Mridula started playing at the Waverly Hockey Club, which is close to her house. Gradually she forayed into bigger matches. So far, she has played in about 50 club and zonal matches. After state selection, she played for the national matches this year.
A lot of big efforts are required to reach this stage. Last year, Mridula did not get beyond the first round to get into the Australian Victorian team which was conducted by School Sport Victoria (SSV), the peak body for School Sport in Victoria. “There are about three rounds where they test you on basic skills such as dribbling, hitting and then it gets harder and harder,” explains Mridula.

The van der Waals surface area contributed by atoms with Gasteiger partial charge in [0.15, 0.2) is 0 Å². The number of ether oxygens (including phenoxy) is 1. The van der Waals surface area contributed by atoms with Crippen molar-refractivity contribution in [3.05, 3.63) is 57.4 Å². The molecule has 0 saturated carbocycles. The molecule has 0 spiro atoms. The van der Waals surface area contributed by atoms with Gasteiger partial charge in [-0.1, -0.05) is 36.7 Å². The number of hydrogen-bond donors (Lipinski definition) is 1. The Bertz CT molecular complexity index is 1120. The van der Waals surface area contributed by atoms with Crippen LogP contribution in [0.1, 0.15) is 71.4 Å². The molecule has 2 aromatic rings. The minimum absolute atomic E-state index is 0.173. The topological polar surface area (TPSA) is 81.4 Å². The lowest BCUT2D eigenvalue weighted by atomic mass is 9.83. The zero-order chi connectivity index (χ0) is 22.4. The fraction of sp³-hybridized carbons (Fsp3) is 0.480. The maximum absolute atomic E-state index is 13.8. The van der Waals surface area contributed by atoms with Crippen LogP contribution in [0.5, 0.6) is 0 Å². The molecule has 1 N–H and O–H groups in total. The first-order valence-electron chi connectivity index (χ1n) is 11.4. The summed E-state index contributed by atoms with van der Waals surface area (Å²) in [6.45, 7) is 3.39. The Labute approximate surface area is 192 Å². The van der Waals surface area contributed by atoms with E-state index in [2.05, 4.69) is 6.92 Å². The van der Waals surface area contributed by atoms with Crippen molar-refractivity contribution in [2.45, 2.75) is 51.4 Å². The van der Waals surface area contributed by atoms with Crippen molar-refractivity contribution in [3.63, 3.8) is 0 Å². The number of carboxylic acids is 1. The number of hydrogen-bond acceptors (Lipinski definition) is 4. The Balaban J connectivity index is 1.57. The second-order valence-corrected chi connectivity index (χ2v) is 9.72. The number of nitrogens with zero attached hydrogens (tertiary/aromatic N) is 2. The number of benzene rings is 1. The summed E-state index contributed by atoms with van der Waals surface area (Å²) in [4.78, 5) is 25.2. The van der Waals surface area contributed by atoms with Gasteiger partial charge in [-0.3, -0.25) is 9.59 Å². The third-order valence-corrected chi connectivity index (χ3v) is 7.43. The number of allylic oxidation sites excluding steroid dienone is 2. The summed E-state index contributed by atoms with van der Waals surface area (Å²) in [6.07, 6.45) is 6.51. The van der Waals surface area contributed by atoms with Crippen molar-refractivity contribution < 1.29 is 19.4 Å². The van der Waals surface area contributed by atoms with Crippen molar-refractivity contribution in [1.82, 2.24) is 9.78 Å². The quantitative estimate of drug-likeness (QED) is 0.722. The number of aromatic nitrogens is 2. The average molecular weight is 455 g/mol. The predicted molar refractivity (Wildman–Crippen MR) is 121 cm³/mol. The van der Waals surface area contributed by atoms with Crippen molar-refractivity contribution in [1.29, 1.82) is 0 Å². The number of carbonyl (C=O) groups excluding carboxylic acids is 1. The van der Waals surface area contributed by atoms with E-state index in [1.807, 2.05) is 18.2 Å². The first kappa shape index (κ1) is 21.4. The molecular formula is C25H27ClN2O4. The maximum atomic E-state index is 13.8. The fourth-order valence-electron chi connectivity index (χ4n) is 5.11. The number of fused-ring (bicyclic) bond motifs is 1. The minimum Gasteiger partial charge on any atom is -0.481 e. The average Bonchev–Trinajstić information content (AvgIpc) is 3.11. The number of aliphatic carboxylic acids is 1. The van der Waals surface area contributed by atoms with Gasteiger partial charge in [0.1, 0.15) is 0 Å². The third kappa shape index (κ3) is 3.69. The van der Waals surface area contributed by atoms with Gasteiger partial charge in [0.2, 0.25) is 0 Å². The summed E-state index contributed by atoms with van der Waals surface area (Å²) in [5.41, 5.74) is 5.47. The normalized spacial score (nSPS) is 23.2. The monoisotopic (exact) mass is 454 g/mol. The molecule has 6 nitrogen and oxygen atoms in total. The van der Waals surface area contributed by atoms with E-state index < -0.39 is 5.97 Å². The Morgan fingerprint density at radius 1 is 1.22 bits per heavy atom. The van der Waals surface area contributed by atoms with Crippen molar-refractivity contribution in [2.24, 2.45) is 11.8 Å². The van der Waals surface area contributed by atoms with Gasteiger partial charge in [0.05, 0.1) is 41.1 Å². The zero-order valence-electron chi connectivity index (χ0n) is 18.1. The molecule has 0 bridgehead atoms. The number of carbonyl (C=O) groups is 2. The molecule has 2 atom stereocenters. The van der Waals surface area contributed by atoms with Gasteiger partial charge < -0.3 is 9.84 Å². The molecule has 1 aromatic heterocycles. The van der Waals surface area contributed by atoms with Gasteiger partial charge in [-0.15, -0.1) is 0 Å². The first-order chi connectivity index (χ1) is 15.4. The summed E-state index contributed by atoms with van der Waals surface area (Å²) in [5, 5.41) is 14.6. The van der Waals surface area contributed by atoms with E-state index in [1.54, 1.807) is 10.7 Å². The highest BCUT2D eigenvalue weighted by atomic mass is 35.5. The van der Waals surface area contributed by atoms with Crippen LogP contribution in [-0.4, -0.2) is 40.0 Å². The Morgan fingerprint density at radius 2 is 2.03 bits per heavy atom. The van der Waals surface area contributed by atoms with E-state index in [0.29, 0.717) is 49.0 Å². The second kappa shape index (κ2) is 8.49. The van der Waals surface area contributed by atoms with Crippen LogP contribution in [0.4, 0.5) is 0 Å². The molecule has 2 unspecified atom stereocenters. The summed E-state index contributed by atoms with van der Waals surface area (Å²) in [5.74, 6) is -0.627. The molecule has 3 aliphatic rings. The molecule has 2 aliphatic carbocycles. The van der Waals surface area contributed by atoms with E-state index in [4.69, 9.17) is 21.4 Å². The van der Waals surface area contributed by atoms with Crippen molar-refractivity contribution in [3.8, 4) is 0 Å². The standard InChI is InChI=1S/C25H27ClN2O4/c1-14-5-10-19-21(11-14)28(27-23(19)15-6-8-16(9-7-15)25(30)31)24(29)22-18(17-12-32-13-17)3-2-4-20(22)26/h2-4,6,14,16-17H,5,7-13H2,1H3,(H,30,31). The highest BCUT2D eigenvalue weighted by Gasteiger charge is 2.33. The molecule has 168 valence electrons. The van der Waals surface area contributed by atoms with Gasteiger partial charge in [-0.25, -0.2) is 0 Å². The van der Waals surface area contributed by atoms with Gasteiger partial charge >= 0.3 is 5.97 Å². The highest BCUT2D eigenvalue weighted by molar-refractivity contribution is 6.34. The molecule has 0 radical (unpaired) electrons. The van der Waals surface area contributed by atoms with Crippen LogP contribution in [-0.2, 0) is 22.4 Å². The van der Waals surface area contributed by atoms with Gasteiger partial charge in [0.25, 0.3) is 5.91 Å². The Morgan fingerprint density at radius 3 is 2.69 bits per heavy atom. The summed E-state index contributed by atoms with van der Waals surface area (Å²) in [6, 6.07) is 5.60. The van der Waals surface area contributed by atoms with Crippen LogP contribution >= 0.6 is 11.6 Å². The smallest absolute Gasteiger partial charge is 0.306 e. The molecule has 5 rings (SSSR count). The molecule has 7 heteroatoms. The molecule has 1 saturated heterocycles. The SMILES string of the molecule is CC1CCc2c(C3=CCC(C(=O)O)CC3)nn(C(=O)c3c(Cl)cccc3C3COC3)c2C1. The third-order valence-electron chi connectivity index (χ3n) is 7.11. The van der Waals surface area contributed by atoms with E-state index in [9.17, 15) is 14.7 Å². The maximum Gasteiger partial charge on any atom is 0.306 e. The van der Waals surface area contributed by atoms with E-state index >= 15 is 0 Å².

But the disappointment resulted in a bigger determination to make it the next year. True enough, this year she passed all the three rounds. “I couldn’t believe it as there were a lot of people. By the end round they had 20 left out of which 14 were selected. We had only had six training sessions to put all the team together and practice. Some of them were coming from rural Victoria.”
In the national School Sport Australia 12 Years & Under Championship meet in Perth this August, the state Victorian team of which Mridula is a part of won the bronze medal, the gold and silver were bagged by Queensland and News South Wales respectively.